The migratory pathways of neural crest-derived pigment cells were examined in two anurans, Xenopus laevis and Discoglossus pictus, and correlated with the distribution of glycosaminoglycans (GAG) in the extracellular matrix (ECM) of these pathways. In Xenopus, melanophores in the trunk reach the dermis by initially migrating ventrally, between the neural tube and somites, and then by migrating through the somites to reach the subectodermal space. In Discoglossus, melanophores, iridophores, and xanthophores migrate over the dorsal margin of the somites to reach the dermis. GAG was identified in the light microscope using alcian blue staining and in the electron microscope using ruthenium red staining. The ECM at the dorsal entrance to the lateral pathway in Xenopus and in young Discoglossus (at a stage prior to invasion by pigment cells) is filled with 25-50 nm chondroitin sulphate proteoglycan aggregates. When this ECM in Xenopus is digested in vivo with chondroitinase ABC, melanophores enter the lateral pathway. In older Discoglossus embryos, the migration of pigment cells into the lateral pathway is correlated with increases in the space between the ectoderm and somites and in the number of hyaluronate microfibrils. These observations suggest that chondroitin sulphate proteoglycan in the subectodermal ECM restricts the migration of pigment cells into the lateral pathway by limiting the amount of space for migration and possibly by acting as a less adhesive migratory substratum than the ventral pathway, and that in Discoglossus hyaluronate opens spaces permitting the migration of pigment cells directly over the dorsal margin of the somites.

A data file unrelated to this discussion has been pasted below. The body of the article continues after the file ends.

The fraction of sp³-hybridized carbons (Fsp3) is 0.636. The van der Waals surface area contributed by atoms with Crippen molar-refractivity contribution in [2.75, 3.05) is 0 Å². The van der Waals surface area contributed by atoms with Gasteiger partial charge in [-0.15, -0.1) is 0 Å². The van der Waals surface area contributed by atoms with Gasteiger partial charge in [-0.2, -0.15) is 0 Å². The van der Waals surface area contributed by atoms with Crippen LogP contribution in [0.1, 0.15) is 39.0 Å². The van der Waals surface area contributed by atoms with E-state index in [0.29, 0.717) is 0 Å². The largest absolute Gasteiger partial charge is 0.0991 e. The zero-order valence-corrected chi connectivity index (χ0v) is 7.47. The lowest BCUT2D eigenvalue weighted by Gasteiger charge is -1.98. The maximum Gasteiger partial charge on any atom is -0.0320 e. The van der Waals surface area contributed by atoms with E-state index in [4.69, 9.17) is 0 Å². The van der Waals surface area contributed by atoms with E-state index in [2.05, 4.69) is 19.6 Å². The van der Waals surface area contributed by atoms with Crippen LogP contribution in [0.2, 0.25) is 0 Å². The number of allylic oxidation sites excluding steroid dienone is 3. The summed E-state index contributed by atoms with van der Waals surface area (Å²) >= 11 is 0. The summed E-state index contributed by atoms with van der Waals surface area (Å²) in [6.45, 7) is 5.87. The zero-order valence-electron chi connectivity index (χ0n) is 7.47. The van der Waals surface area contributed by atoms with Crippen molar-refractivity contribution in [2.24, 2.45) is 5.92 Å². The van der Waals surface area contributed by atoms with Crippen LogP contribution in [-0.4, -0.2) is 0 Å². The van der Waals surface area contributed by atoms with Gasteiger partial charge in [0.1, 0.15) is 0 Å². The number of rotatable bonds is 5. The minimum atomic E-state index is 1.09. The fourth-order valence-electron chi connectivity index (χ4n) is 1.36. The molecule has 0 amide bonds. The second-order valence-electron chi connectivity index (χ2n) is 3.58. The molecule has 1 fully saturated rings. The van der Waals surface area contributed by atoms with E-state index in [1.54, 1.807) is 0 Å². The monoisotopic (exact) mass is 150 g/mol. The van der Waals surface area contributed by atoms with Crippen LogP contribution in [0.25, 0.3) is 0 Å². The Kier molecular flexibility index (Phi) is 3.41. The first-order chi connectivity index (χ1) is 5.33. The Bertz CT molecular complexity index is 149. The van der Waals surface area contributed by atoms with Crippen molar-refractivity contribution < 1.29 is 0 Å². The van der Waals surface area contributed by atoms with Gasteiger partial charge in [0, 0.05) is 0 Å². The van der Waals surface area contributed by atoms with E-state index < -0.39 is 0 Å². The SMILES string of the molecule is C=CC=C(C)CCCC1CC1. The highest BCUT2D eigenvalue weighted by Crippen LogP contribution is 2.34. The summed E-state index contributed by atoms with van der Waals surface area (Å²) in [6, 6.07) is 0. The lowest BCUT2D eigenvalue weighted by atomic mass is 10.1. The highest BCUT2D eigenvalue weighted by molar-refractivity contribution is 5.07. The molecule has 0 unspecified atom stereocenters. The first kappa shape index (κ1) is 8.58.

|Original language||English (US)|
|Number of pages||20|
|Journal||Journal of Embryology and Experimental Morphology|
|State||Published - 1986|
ASJC Scopus subject areas
- Cell Biology
- Developmental Biology